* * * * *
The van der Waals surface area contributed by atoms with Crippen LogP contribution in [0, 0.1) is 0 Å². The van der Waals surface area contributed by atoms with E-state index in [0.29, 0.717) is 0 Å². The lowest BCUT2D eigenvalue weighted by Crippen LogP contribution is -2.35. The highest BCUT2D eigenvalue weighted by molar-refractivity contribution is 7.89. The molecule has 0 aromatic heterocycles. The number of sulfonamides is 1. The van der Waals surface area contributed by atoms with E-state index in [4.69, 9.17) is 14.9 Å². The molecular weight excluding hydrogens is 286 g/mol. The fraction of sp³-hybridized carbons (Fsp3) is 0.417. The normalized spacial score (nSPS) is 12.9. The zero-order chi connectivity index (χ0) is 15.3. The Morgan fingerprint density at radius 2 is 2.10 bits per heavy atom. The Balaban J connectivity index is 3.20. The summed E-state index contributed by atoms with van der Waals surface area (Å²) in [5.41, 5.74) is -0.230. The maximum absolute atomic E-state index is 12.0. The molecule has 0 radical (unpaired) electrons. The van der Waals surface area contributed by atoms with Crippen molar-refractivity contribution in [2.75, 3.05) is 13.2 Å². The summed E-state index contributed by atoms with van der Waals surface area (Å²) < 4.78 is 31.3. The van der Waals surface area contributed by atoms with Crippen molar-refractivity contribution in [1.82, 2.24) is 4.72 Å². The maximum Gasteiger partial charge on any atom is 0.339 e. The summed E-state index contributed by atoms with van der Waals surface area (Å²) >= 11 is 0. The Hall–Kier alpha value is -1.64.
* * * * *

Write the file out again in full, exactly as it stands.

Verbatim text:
The van der Waals surface area contributed by atoms with Crippen LogP contribution in [0, 0.1) is 0 Å². The van der Waals surface area contributed by atoms with E-state index in [0.29, 0.717) is 0 Å². The lowest BCUT2D eigenvalue weighted by Crippen LogP contribution is -2.35. The highest BCUT2D eigenvalue weighted by molar-refractivity contribution is 7.89. The molecule has 0 aromatic heterocycles. The number of sulfonamides is 1. The van der Waals surface area contributed by atoms with E-state index in [4.69, 9.17) is 14.9 Å². The molecular weight excluding hydrogens is 286 g/mol. The fraction of sp³-hybridized carbons (Fsp3) is 0.417. The normalized spacial score (nSPS) is 12.9. The zero-order chi connectivity index (χ0) is 15.3. The Morgan fingerprint density at radius 2 is 2.10 bits per heavy atom. The Balaban J connectivity index is 3.20. The summed E-state index contributed by atoms with van der Waals surface area (Å²) in [5.41, 5.74) is -0.230. The maximum absolute atomic E-state index is 12.0. The molecule has 0 radical (unpaired) electrons. The van der Waals surface area contributed by atoms with Crippen molar-refractivity contribution in [2.75, 3.05) is 13.2 Å². The summed E-state index contributed by atoms with van der Waals surface area (Å²) < 4.78 is 31.3. The van der Waals surface area contributed by atoms with Crippen molar-refractivity contribution in [1.82, 2.24) is 4.72 Å². The maximum Gasteiger partial charge on any atom is 0.339 e. The summed E-state index contributed by atoms with van der Waals surface area (Å²) >= 11 is 0. The Hall–Kier alpha value is -1.64.